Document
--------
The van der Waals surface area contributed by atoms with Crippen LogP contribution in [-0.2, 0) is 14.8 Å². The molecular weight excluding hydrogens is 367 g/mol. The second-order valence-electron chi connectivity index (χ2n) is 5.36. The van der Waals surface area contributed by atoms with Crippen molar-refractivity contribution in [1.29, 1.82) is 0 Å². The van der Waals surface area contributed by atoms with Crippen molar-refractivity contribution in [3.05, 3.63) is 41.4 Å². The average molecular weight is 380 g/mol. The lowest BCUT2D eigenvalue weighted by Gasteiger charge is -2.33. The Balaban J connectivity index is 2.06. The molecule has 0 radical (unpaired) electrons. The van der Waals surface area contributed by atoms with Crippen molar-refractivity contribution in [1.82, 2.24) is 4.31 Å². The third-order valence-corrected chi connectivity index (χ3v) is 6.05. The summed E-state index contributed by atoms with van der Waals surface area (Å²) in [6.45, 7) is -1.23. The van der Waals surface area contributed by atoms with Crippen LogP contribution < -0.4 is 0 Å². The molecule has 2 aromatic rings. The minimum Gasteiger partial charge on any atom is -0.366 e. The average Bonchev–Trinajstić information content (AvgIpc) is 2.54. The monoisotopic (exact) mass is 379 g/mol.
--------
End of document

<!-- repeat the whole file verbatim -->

The van der Waals surface area contributed by atoms with Crippen LogP contribution in [-0.2, 0) is 14.8 Å². The molecular weight excluding hydrogens is 367 g/mol. The second-order valence-electron chi connectivity index (χ2n) is 5.36. The van der Waals surface area contributed by atoms with Crippen molar-refractivity contribution in [1.29, 1.82) is 0 Å². The van der Waals surface area contributed by atoms with Crippen molar-refractivity contribution in [3.05, 3.63) is 41.4 Å². The average molecular weight is 380 g/mol. The lowest BCUT2D eigenvalue weighted by Gasteiger charge is -2.33. The Balaban J connectivity index is 2.06. The molecule has 0 radical (unpaired) electrons. The van der Waals surface area contributed by atoms with Crippen molar-refractivity contribution in [1.82, 2.24) is 4.31 Å². The third-order valence-corrected chi connectivity index (χ3v) is 6.05. The summed E-state index contributed by atoms with van der Waals surface area (Å²) in [6.45, 7) is -1.23. The van der Waals surface area contributed by atoms with Crippen LogP contribution < -0.4 is 0 Å². The molecule has 2 aromatic rings. The minimum Gasteiger partial charge on any atom is -0.366 e. The average Bonchev–Trinajstić information content (AvgIpc) is 2.54. The monoisotopic (exact) mass is 379 g/mol.